On 31 May 2018 I joined the biographer and filmmaker, Jane Rogoyska, for a presentation at L.S.E.'s Cañada Blanch Centre, chaired by Professor Paul Preston. We were outlining our thoughts on the image that had recently appeared on social media: did it really show the celebrated photojournalist, Gerda Taro, on her death bed?
On 9 August 2017, I introduced a number of readings relating to the International Brigades, movingly delivered by actors Christopher Ecclestone and Yolanda Vazquez and by Margot Heinemann’s daughter, Jane Bernal.
For this year's Len Crome event, I discussed the difficulties involved in establishing the precise background and origins of the volunteers for Spain from Britain & Ireland and how the various national groups in the International Brigades got along while fighting in Spain. The talk will be on the IBMT's Youtube channel and a precis appears in issue 45 of the IBMT magazine (2/2017).
The last volunteer
In the Sky News studio talking about the former International Brigader, Geoffrey Servante, who died on 22 April 2019, aged 99. He was almost certainly the last surviving British veteran of the Spanish Civil War.
I was very happy to take part in a short six minute film produced by the Gill Parker Consultancy. The film was commissioned by the L.S.E. to showcase the expertise of LSE academics; in this instance Professor of Contemporary Spanish History, Paul Preston. In addition to myself, the film included interviews with former Basque child, Herminio Martínez; Professor of Spanish History, Helen Graham; and Spanish writer and journalist, Lala Isla.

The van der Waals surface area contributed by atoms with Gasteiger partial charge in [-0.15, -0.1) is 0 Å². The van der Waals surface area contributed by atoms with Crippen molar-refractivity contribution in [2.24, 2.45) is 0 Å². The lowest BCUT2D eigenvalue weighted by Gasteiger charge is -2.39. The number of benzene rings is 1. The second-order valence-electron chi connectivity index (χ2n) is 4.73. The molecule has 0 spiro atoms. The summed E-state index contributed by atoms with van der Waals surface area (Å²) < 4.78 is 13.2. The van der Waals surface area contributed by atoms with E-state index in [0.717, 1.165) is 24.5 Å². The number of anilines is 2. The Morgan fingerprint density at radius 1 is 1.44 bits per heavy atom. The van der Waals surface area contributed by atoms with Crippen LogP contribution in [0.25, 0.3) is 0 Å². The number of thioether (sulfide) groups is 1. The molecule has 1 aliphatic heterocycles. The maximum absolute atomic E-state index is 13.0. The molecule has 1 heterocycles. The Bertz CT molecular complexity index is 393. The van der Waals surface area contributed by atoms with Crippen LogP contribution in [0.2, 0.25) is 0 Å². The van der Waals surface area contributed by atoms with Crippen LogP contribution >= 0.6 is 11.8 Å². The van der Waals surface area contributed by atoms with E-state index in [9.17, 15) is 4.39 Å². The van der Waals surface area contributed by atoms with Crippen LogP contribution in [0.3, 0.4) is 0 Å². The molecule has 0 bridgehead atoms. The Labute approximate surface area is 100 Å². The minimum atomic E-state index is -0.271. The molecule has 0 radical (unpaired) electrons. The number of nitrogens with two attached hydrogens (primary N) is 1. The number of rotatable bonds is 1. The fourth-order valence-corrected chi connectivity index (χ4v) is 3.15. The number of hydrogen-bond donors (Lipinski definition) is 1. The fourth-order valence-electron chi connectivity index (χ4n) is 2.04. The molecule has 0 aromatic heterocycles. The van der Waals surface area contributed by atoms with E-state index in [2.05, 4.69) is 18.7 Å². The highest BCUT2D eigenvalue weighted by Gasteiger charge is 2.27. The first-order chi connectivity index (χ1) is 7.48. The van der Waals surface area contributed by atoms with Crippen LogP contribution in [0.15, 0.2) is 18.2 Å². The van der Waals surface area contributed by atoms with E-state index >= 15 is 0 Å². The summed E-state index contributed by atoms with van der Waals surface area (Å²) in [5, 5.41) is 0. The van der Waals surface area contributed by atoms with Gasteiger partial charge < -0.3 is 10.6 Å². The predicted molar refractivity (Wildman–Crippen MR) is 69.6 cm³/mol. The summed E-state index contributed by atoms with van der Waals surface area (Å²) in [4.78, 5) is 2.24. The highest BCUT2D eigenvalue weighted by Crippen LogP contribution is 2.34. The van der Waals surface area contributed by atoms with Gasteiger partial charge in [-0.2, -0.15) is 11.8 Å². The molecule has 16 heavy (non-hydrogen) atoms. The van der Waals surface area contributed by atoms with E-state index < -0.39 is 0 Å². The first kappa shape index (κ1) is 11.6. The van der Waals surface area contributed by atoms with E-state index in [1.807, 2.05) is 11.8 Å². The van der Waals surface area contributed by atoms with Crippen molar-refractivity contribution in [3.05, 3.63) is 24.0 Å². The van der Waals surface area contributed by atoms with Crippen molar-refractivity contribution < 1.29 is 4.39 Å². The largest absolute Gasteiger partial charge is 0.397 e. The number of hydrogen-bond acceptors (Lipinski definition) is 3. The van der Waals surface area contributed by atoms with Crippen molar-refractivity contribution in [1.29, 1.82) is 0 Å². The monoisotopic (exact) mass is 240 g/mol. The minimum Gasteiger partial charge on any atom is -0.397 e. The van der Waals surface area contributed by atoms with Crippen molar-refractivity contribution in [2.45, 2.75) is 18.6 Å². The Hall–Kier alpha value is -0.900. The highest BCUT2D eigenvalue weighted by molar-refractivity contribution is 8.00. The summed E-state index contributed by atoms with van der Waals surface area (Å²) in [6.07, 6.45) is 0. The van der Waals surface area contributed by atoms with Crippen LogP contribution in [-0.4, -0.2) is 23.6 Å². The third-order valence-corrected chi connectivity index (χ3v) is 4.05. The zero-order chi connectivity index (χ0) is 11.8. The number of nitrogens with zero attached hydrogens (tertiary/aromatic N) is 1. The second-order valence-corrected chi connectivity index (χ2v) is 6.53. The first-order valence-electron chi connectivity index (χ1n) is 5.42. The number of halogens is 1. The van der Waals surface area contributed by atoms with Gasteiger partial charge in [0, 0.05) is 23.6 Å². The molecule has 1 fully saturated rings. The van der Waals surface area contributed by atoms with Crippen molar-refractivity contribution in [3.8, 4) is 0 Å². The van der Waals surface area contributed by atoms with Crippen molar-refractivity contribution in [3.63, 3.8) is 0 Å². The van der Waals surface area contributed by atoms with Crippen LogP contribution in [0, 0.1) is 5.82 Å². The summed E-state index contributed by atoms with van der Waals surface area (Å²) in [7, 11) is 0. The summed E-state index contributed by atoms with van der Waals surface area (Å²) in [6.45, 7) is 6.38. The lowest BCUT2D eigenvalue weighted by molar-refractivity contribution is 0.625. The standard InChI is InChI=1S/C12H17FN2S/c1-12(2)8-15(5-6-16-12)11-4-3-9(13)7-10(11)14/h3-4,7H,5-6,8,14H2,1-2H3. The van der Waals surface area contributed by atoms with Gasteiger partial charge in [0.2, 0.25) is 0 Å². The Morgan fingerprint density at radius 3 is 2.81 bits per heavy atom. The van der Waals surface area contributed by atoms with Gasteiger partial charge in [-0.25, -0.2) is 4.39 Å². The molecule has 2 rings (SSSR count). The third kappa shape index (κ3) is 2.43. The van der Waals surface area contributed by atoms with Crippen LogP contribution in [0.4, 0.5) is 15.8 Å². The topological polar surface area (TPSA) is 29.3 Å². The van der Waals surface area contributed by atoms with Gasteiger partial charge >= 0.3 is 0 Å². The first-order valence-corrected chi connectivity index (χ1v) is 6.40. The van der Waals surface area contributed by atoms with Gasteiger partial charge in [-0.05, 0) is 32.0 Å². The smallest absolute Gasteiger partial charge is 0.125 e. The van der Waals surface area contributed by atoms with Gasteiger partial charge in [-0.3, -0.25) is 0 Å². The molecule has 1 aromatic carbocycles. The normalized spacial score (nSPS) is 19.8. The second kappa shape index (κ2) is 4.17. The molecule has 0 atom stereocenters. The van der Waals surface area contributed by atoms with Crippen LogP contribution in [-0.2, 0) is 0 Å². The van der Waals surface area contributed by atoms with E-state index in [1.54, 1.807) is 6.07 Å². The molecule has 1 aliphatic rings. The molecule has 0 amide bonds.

The following lecture was delived at the People’s History Museum in Manchester, as part of an event to commemorate the centenary of Jack Jones’ birth.
Jack Jones and the Spanish Civil War
Seventy-five years ago, a young trade unionist and Labour councillor from Liverpool took the momentous decision to leave his home and family to fight in a war in a country he had never seen. The young man was, of course, Jack Jones. To some contemporary audiences, this can seem an astonishing thing to do, yet for those who volunteered to fight at the time, it was often a simple and straight-forward decision. The issue was put starkly by the English poet, Stephen Spender, for whom the war in Spain was ‘an absolute choice between good and evil.’ The 1930s, wrote a volunteer from Wembley (John Bassett), were ‘a time of hope, when a man with a rifle had some power to divert the tide of human affairs.’
The reasons that lay behind the decision of some 2500 men and women from Britain and Ireland to go to Spain had more to do with events outside the country than within. While the vast majority of the volunteers from Britain knew little of Spanish politics, they certainly had personal experience of the powerful forces engulfing Europe in the 1930s, which had encouraged many to shift politically to the left. First had come the Great Depression, the catastrophic economic crisis that followed the stock market crash of 1929 and put over two million Britons out of work by 1930.
Alongside the economic turmoil came a political storm, one that had been growing since the end of the First World War and now swept across Europe. The birth of Mussolini’s fascist state in 1922 was followed by the establishment of other European dictatorships, most significantly in Germany following Hitler’s ascent to the chancellorship in 1933. By the mid-1930s, essentially constitutional states such as France were themselves seemingly under threat. And, of course, fascism was not just a continental phenomenon. In Britain, Sir Oswald Mosley’s British Union of Fascists (known as the Blackshirts) which had been founded in October 1932, appeared to present a similar threat to democracy. Mosley’ Blackshirt thugs were involved in vicious attacks on opponents, in particular in Jewish neighbourhoods such as Cheetham in Manchester and London’s east-end.